Monday, March 30, 2009

sympathy for the devil

This week I had the class take a look at The Honeymoon Killers. I rarely assign B movies for study because it tends to backfire. I used to have my classes watch Freeway every year until I assigned it to a class and they universally hated it. I get it- it is graduate school, we're supposed to be looking at good films. Anyhow, The Honeymoon Killers is a deeply flawed film but it has remarkable characters you won't find anywhere else. It's loosely based on a true story about a couple who would scam lonely women of a certain age out of their money. Eventually they were pushed to murder the victims of their scam leading to their tragic end.
There are few cinematic monsters like Martha. I think what makes her such a compelling character is the fact that she's so sympathetic. Here are the facts: She's an overweight nurse, hated by those who work under her. She sees women her age getting married left and right yet she's un-loved. Her mother is overbearing and manipulative. She writes to the Lonely Hearts Club to find a relationship and is rewarded with an introduction to a scam artist, Ray. At her core she just wants love- anyone can identify with that. It's just that she has to compromise everything to get it. Still though, she figures it's the best she can do. And in his own way Ray actually does love her- as much as a sociopath can love.
Whether your character is an outcast or the most popular girl in school, we grow to love them when you reveal their most painful vulnerabilities. This is where we understand their humanity and are able to identify with them no matter how alien their life is to our own.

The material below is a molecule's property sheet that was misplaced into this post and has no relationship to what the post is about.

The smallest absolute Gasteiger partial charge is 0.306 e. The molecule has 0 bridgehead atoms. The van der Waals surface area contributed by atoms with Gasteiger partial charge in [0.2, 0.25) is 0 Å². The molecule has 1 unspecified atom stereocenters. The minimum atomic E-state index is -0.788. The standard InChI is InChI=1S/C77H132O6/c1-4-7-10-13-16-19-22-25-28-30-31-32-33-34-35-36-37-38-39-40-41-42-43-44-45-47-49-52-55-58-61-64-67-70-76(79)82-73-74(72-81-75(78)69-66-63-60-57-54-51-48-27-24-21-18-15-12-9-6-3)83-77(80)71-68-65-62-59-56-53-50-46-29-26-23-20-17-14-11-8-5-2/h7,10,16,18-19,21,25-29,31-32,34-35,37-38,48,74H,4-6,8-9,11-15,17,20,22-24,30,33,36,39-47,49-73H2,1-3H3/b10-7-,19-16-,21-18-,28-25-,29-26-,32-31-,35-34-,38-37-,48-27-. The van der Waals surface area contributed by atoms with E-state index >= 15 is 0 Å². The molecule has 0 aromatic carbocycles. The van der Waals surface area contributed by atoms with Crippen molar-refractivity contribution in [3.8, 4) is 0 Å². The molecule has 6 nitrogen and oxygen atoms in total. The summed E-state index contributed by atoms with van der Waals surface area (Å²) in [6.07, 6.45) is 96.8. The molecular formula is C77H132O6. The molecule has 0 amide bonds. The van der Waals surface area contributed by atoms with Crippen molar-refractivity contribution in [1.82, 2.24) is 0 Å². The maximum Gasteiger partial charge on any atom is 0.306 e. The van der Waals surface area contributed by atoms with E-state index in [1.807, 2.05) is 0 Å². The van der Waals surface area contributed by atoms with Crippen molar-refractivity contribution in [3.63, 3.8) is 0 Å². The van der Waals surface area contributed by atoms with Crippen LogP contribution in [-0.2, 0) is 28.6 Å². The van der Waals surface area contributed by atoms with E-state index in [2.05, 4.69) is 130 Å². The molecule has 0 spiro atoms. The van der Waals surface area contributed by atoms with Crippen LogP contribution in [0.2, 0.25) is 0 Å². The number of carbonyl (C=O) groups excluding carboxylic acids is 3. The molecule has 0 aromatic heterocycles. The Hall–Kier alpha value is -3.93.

A movie I saw recently, Hunger, directed by the visual artist Steve McQueen (not the dead actor but the artist who just won the Camera d'Or) is a similar study of a group of unlikeable people. It is about the 1981 hunger strike lead by IRA member Bobby Sands. McQueen disposes of the usual historical context that one normally sees in bio-pics. He starts the movie following a prison guard who is as complex and flawed as the prisoners he is "guarding." It's a movie where everyone has blood on their hands and there is no "good guy" to root for. The result is emotionally alienating in terms of character but valuable in terms of understanding the cause and effect of violence and political supression. Viewed through the lense of 9/11 the actions of the characters both British and Irish are revealed as utterly pointless, resulting in an ever escalating one-up-manship that can lead only to death. The film reminded me of Sarah Silverman's joke about how she can't understand the politics of Israel and Palestine. She says, "it's like yams hating sweet potatoes... They're both pushy and brown."
So there's no movie for the next two weeks. It's spring break at AFI. I will, however, be back next week with an entry about dialog. Until then...

Thursday, March 19, 2009

10 tools